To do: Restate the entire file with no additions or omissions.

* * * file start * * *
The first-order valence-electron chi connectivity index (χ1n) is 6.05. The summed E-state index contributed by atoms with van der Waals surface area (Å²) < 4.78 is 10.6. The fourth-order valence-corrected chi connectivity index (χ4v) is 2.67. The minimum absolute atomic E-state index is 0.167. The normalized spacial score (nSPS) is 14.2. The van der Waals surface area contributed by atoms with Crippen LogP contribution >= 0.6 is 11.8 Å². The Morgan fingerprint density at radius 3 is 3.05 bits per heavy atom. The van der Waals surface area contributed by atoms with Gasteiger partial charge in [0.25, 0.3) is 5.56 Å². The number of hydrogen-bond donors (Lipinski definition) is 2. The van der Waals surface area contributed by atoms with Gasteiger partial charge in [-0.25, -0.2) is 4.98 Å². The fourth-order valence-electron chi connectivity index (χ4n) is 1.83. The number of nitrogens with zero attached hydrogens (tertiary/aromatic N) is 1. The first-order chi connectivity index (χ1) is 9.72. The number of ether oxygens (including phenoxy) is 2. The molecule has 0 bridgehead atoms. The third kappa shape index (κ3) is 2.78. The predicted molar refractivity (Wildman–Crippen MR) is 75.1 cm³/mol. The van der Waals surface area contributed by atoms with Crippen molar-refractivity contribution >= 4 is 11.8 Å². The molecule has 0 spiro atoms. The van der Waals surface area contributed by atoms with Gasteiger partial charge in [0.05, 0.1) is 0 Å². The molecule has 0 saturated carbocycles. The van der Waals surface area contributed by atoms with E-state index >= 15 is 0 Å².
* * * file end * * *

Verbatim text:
The first-order valence-electron chi connectivity index (χ1n) is 6.05. The summed E-state index contributed by atoms with van der Waals surface area (Å²) < 4.78 is 10.6. The fourth-order valence-corrected chi connectivity index (χ4v) is 2.67. The minimum absolute atomic E-state index is 0.167. The normalized spacial score (nSPS) is 14.2. The van der Waals surface area contributed by atoms with Crippen LogP contribution >= 0.6 is 11.8 Å². The Morgan fingerprint density at radius 3 is 3.05 bits per heavy atom. The van der Waals surface area contributed by atoms with Gasteiger partial charge in [0.25, 0.3) is 5.56 Å². The number of hydrogen-bond donors (Lipinski definition) is 2. The van der Waals surface area contributed by atoms with Gasteiger partial charge in [-0.25, -0.2) is 4.98 Å². The fourth-order valence-electron chi connectivity index (χ4n) is 1.83. The number of nitrogens with zero attached hydrogens (tertiary/aromatic N) is 1. The first-order chi connectivity index (χ1) is 9.72. The number of ether oxygens (including phenoxy) is 2. The molecule has 0 bridgehead atoms. The third kappa shape index (κ3) is 2.78. The predicted molar refractivity (Wildman–Crippen MR) is 75.1 cm³/mol. The van der Waals surface area contributed by atoms with Crippen molar-refractivity contribution >= 4 is 11.8 Å². The molecule has 0 spiro atoms. The van der Waals surface area contributed by atoms with Gasteiger partial charge in [0.05, 0.1) is 0 Å². The molecule has 0 saturated carbocycles. The van der Waals surface area contributed by atoms with E-state index >= 15 is 0 Å².